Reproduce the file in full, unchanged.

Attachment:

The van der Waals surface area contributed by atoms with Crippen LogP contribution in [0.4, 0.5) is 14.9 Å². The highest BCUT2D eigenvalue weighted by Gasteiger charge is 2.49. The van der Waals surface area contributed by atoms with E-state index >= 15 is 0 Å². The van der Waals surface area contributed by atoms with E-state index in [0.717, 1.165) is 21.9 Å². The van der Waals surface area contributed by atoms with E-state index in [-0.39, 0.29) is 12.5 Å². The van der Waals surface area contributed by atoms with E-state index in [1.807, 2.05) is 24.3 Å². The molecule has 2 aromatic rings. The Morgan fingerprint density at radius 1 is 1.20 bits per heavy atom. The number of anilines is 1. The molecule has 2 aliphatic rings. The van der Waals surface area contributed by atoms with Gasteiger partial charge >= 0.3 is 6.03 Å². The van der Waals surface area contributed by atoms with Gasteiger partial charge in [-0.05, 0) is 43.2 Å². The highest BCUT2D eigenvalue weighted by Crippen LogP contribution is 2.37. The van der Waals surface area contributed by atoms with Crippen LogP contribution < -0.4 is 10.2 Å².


The van der Waals surface area contributed by atoms with Crippen LogP contribution in [0.4, 0.5) is 14.9 Å². The highest BCUT2D eigenvalue weighted by Gasteiger charge is 2.49. The van der Waals surface area contributed by atoms with E-state index >= 15 is 0 Å². The van der Waals surface area contributed by atoms with E-state index in [0.717, 1.165) is 21.9 Å². The van der Waals surface area contributed by atoms with E-state index in [-0.39, 0.29) is 12.5 Å². The van der Waals surface area contributed by atoms with E-state index in [1.807, 2.05) is 24.3 Å². The molecule has 2 aromatic rings. The Morgan fingerprint density at radius 1 is 1.20 bits per heavy atom. The number of anilines is 1. The molecule has 2 aliphatic rings. The van der Waals surface area contributed by atoms with Gasteiger partial charge >= 0.3 is 6.03 Å². The van der Waals surface area contributed by atoms with Gasteiger partial charge in [-0.05, 0) is 43.2 Å². The highest BCUT2D eigenvalue weighted by Crippen LogP contribution is 2.37. The van der Waals surface area contributed by atoms with Crippen LogP contribution < -0.4 is 10.2 Å².